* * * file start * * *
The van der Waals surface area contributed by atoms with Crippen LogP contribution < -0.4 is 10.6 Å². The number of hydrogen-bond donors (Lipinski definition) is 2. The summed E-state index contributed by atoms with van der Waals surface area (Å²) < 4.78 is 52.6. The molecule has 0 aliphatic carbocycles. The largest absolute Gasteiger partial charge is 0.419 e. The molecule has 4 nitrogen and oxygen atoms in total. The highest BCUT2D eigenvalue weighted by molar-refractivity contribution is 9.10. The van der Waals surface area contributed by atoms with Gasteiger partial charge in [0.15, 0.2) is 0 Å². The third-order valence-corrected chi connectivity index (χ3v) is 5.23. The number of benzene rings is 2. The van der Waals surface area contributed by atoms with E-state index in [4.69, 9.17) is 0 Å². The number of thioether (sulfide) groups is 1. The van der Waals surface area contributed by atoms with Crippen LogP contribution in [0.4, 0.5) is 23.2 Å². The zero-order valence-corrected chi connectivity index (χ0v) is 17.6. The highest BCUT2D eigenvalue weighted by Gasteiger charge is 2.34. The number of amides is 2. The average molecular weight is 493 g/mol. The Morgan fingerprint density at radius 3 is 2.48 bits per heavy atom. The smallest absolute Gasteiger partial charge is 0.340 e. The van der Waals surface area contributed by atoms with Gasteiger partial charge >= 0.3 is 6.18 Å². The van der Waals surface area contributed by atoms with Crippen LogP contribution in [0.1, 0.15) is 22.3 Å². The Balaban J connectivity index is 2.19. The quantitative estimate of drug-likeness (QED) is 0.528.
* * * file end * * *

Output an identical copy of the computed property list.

The van der Waals surface area contributed by atoms with Crippen LogP contribution < -0.4 is 10.6 Å². The number of hydrogen-bond donors (Lipinski definition) is 2. The summed E-state index contributed by atoms with van der Waals surface area (Å²) < 4.78 is 52.6. The molecule has 0 aliphatic carbocycles. The largest absolute Gasteiger partial charge is 0.419 e. The molecule has 4 nitrogen and oxygen atoms in total. The highest BCUT2D eigenvalue weighted by molar-refractivity contribution is 9.10. The van der Waals surface area contributed by atoms with Gasteiger partial charge in [0.15, 0.2) is 0 Å². The third-order valence-corrected chi connectivity index (χ3v) is 5.23. The number of benzene rings is 2. The van der Waals surface area contributed by atoms with E-state index in [4.69, 9.17) is 0 Å². The number of thioether (sulfide) groups is 1. The van der Waals surface area contributed by atoms with Crippen LogP contribution in [0.4, 0.5) is 23.2 Å². The zero-order valence-corrected chi connectivity index (χ0v) is 17.6. The highest BCUT2D eigenvalue weighted by Gasteiger charge is 2.34. The number of amides is 2. The average molecular weight is 493 g/mol. The Morgan fingerprint density at radius 3 is 2.48 bits per heavy atom. The smallest absolute Gasteiger partial charge is 0.340 e. The van der Waals surface area contributed by atoms with Gasteiger partial charge >= 0.3 is 6.18 Å². The van der Waals surface area contributed by atoms with Crippen LogP contribution in [0.1, 0.15) is 22.3 Å². The Balaban J connectivity index is 2.19. The quantitative estimate of drug-likeness (QED) is 0.528.